It’s all supposed to be done the same, but it often isn’t. Worse, nobody seems to be able to say how the differences came about or why the old ways are still in place.

I’ll give you an example. In nearly every airport, when an airline crew is ready for push-back, they call the ramp tower, if there is one, or they call ground control and advise they are ready for push. Ramp or ground then makes sure the area is clear and grants permission for the push-back to begin, possibly following with a specific disconnect point. It’s pretty straightforward.

A few airports have their own way of doing things that are not immediately obvious. Boston (BOS), for example, requires a crew to call clearance delivery with the ATIS code and the assigned transponder code—even if the same controller just read the clearance and the assigned transponder code to the crew. If you try to call ground, you will be sent to clearance delivery, but not for a clearance. Worse, do you know what clearance delivery will do? He or she will tell you to monitor ground control, and then lean over to the ground controller and say, “Hey, this one is ready.”

Other airports use what is called a metering frequency, but this one makes a bit more sense. Think of metering as an intermediate buffer between the ramp and ground. O’Hare (ORD) is a great example. Ramp control issues the push and immediate taxi clearances. The crew then moves to a designated spot, where they call metering. Metering then verifies that the crew has the right transponder code (the transponder will be on), and tells the crew to monitor ground. However, during bad weather, metering can pass on to the crew that they need to go to clearance for a new route, or pass on other information that will avoid cluttering up the ground controller’s frequency, such as runway changes, et cetera. Used properly, metering frequencies are one of the FAA’s better inventions, and some airports that don’t have one should get one (I’m looking at you, LGA).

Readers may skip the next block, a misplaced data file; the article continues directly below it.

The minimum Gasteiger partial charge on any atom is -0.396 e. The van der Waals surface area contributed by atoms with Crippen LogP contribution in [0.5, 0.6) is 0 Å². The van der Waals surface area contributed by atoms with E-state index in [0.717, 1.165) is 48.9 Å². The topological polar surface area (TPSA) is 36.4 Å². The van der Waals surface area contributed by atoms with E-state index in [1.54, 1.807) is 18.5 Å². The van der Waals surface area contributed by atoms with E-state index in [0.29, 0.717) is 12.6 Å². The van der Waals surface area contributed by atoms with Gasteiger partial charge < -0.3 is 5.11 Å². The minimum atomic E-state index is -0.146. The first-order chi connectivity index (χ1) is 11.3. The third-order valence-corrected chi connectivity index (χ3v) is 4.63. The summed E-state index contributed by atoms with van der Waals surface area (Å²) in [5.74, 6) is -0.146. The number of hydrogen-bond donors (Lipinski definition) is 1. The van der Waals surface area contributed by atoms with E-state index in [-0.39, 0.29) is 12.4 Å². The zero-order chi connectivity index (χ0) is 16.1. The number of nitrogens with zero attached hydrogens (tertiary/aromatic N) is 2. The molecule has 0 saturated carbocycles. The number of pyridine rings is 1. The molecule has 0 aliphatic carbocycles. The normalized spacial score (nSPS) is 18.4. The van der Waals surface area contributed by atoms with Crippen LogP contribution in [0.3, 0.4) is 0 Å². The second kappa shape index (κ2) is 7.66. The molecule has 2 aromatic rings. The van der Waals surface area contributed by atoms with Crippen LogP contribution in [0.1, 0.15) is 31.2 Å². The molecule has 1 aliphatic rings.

Some airports don’t have controlled ramps, and crews are responsible for pushing back on their own with the marshallers and the tug drivers ensuring that the ramp is clear. Orlando (MCO) does this for some terminals, while others have a ramp control, so there are odd differences even at one airport. What is frustrating is that some of this information is either not published, or was published so long ago that nobody knows where, or worse, it’s sometimes published incorrectly by an airline in its internal manuals. It’s become institutional knowledge, and controllers tend to think that every pilot has been to their field every day.

Most of the time, the standardization efforts made by the industry are honored and they work. But like secret local traffic patterns, some airports continue to defy convention. Pay attention out there!—Chip Wright